Yes, Places is missing the concept of the mayor (FourSquare) or the items (Gowalla).  But it has the reach of your full network.  Again, based on Facebook numbers each user has an average of 130 friends.

While not a truly scientific case study, here are some interesting things I’ve noted using FourSquare, Gowalla and Places over the last few days:

  • Friday night I took my kids to a local chain restaurant.  I checked in on all three services within 10 minutes.  FourSquare had one other person listed in the place–neither of us was the mayor.  Gowalla had my last check in (two months ago) as the most previous-and no new items.  Places  had 25 people checked in to the place when we got there.
  • Saturday we went to the mall to get some back to school stuff.  FourSquare had seven people checked into the mall and 5-9 people checked into various stores we were in and out of.  Gowalla had up to six concurrent users in any of the places-including the mall at any given time.  Places had more than 50 in the mall, and one of the stores had 125 people checked into it.
  • Yesterday on a rainy Monday I took the girls to go see a movie at noon.  I was the only check in to the theater on FourSquare and Gowalla.  Places had 10 people checked in when we got there, and by the time we left another 15 people had checked in.

That’s scale.

As I have pointed out this does cause a problem–since I only follow and friend on location services people I know, while my Facebook (and Twitter for that matter) are littered with business contacts, people I just don’t know and people I really don’t want to share my location with–this will require some effort on my part to make Facebook Places work for me.

I suspect about the time Facebook introduces the gaming features and other elements that will make the service scale, I will be ready to tackle how to close of who knows where I am.  In the meantime, while it’s not quite game over, it’s a dramatically new playing field for location services–there’s a new leader on the board.

Can you see me now?

January 8, 2010

While Twitter and Facebook were grabbing all kinds of headlines for much of 2009 a bit of a phenomenon was developing as an off-shoot of both: location based social networking.  Now, I have written about this a little in assorted contexts–I am talking about products like Foursquare, Gowalla and others like Loopt and CauseWorld.  Each is slightly different-CauseWorld being the most distinct- but all have some basic core functionality.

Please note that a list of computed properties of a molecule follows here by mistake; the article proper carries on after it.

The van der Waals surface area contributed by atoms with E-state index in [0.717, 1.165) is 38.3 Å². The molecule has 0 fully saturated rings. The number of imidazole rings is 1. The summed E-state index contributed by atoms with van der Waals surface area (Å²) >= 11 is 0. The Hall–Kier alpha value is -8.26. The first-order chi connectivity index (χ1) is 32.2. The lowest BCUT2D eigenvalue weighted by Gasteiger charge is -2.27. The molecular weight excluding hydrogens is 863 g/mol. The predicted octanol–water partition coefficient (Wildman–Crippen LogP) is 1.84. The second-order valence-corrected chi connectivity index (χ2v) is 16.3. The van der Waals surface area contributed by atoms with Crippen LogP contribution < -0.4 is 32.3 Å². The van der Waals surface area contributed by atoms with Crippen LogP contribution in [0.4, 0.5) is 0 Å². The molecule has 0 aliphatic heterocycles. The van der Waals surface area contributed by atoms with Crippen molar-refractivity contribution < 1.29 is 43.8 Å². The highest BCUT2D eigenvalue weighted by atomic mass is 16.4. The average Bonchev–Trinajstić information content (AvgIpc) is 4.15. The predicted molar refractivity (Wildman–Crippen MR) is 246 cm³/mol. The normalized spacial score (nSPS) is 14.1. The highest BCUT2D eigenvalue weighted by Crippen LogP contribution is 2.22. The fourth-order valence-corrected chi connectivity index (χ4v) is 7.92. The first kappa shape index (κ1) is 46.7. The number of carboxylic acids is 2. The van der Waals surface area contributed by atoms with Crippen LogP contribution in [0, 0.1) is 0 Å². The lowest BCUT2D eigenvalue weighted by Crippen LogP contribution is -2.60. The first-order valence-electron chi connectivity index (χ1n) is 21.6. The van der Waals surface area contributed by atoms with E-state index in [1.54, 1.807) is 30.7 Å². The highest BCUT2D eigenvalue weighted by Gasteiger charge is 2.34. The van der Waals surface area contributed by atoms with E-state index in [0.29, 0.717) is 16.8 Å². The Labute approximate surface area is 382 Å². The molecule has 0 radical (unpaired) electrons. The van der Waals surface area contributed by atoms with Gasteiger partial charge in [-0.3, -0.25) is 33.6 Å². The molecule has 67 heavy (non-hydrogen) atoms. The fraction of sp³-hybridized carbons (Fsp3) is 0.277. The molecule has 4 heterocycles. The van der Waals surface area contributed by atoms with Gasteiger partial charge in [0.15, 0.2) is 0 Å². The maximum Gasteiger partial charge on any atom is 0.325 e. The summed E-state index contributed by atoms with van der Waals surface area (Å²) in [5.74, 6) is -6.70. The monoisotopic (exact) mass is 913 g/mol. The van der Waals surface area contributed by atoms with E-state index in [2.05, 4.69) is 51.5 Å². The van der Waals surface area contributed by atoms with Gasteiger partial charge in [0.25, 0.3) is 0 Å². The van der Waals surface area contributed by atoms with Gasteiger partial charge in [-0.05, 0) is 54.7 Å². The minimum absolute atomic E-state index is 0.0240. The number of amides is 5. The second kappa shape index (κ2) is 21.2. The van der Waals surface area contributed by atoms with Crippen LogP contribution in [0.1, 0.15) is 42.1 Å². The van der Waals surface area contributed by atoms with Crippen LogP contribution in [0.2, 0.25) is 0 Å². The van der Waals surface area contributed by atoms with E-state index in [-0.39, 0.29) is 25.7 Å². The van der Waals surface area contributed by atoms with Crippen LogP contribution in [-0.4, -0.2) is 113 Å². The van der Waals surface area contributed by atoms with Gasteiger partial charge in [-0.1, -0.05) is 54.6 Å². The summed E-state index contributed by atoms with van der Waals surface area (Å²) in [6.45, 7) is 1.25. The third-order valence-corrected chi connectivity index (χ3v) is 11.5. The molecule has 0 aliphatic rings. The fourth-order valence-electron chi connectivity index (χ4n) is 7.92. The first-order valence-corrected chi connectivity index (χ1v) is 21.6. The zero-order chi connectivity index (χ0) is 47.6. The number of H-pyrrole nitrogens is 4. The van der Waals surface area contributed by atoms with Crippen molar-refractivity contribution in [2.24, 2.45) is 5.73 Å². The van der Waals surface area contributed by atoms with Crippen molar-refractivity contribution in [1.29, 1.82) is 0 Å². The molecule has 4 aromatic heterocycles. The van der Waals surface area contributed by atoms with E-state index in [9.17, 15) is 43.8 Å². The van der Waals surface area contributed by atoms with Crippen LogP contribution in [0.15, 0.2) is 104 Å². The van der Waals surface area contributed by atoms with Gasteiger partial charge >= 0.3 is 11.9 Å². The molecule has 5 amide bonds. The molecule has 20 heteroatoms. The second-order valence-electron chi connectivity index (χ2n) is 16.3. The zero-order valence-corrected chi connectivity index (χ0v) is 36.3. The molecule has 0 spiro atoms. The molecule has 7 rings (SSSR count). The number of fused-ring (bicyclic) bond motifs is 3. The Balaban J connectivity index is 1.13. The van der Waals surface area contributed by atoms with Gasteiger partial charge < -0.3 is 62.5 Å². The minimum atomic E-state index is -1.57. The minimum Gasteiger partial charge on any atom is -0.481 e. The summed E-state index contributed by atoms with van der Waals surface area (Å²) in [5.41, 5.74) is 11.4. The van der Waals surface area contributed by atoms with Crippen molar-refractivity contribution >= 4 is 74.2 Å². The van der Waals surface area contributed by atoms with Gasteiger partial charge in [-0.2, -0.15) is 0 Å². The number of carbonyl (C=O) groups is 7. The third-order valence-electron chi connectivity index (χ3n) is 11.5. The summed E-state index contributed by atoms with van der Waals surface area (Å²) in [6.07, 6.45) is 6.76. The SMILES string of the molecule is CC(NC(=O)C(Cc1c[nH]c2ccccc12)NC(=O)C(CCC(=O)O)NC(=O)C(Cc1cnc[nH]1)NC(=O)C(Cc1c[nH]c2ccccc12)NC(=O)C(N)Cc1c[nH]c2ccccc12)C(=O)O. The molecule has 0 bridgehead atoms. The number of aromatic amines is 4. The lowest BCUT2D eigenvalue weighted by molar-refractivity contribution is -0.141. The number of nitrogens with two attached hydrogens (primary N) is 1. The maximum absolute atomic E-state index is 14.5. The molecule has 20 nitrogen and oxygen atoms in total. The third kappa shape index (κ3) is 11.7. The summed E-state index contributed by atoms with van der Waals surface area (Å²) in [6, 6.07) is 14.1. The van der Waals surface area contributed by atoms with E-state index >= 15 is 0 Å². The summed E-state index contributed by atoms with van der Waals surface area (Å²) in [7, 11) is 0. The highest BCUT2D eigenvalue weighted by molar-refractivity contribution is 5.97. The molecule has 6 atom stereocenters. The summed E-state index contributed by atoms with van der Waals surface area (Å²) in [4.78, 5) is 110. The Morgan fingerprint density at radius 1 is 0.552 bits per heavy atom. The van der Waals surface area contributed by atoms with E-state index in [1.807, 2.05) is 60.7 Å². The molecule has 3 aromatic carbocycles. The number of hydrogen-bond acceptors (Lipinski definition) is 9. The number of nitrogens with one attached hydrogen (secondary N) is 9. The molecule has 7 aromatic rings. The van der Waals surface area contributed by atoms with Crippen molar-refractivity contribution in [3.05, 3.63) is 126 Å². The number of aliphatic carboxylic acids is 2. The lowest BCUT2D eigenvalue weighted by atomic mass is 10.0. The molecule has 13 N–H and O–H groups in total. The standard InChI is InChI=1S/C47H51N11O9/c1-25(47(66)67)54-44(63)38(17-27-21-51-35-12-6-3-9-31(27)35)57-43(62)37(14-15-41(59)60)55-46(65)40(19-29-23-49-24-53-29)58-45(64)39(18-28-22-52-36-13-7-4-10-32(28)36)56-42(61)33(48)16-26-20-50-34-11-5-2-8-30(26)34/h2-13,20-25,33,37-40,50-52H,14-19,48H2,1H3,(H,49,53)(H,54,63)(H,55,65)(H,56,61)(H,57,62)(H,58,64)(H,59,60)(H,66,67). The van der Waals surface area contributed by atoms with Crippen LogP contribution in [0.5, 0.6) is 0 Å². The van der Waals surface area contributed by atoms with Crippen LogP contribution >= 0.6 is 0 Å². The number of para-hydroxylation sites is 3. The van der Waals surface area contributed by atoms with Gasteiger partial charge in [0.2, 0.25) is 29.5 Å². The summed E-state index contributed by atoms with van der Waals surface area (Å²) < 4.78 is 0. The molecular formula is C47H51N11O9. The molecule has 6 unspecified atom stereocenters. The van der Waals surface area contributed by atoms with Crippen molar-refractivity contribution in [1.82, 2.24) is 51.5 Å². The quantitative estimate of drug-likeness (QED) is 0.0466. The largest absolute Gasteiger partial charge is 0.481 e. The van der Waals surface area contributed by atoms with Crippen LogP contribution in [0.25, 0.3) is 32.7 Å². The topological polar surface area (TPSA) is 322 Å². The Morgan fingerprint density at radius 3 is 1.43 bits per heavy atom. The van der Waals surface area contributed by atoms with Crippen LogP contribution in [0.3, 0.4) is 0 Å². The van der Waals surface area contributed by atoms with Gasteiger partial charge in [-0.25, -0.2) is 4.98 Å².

Each of those listed (and a bunch of others I have not listed) leverage social networks and location–and give users a chance to do real time meetings.  This location based social networking has become an early buzz for 2010–but the technology is nothing new and its kind of a natural extension of all those Twitter or Facebook updates.

Foursquare (NYC based) is kind of game where users check in and become mayors etc.  It has a business opportunity to allow game players to get discounts etc at local stores and more.  Over at Gowalla you don’t become the mayor of any place, but you accumulate and trade assorted items like avocados, coffee makers and slices of pizza (all virtually) that you can leave and trade at each location.

The others are somewhere in between–with the over-riding concept being that its more than sharing status; it’s about sharing location.

I was a little amazed a couple of weeks ago when I updated my FourSquare that I was at a Starbucks not far from my office.  Low and behold, a friend was in the area and stopped in for an impromptu cup of coffee.  It’s where my status (and at the time I was the mayor of the Starbucks, although I don’t think the barrister knew it based on the service provided) meets the real world.

So here’s to seeing many of you in 2010 now that I not only know what you are up to, but where.

Can you see me now?